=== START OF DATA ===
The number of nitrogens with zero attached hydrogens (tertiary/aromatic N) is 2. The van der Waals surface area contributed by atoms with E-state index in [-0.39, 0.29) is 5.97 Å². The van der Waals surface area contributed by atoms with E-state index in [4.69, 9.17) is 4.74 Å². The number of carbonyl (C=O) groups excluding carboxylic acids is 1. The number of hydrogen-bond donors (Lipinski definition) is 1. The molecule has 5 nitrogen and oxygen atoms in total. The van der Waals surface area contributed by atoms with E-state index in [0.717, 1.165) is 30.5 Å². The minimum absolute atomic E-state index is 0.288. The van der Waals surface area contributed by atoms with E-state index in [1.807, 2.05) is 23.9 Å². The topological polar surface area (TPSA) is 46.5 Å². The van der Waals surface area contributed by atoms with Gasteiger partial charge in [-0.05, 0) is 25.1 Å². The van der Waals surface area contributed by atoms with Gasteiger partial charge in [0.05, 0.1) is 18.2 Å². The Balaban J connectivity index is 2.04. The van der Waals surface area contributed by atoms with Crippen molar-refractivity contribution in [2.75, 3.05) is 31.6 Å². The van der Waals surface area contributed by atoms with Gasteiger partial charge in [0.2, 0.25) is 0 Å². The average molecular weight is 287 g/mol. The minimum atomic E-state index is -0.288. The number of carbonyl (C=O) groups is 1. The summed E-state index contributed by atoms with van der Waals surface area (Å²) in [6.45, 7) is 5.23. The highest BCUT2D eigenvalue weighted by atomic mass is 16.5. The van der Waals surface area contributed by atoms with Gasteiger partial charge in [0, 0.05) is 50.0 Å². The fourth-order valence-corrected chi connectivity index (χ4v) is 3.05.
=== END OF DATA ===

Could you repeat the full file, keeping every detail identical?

The number of nitrogens with zero attached hydrogens (tertiary/aromatic N) is 2. The van der Waals surface area contributed by atoms with E-state index in [-0.39, 0.29) is 5.97 Å². The van der Waals surface area contributed by atoms with E-state index in [4.69, 9.17) is 4.74 Å². The number of carbonyl (C=O) groups excluding carboxylic acids is 1. The number of hydrogen-bond donors (Lipinski definition) is 1. The molecule has 5 nitrogen and oxygen atoms in total. The van der Waals surface area contributed by atoms with E-state index in [0.717, 1.165) is 30.5 Å². The minimum absolute atomic E-state index is 0.288. The van der Waals surface area contributed by atoms with E-state index in [1.807, 2.05) is 23.9 Å². The topological polar surface area (TPSA) is 46.5 Å². The van der Waals surface area contributed by atoms with Gasteiger partial charge in [-0.05, 0) is 25.1 Å². The van der Waals surface area contributed by atoms with Gasteiger partial charge in [0.05, 0.1) is 18.2 Å². The Balaban J connectivity index is 2.04. The van der Waals surface area contributed by atoms with Crippen molar-refractivity contribution in [2.75, 3.05) is 31.6 Å². The van der Waals surface area contributed by atoms with Gasteiger partial charge in [0.2, 0.25) is 0 Å². The average molecular weight is 287 g/mol. The minimum atomic E-state index is -0.288. The number of carbonyl (C=O) groups is 1. The summed E-state index contributed by atoms with van der Waals surface area (Å²) in [6.45, 7) is 5.23. The highest BCUT2D eigenvalue weighted by atomic mass is 16.5. The van der Waals surface area contributed by atoms with Gasteiger partial charge in [0, 0.05) is 50.0 Å². The fourth-order valence-corrected chi connectivity index (χ4v) is 3.05.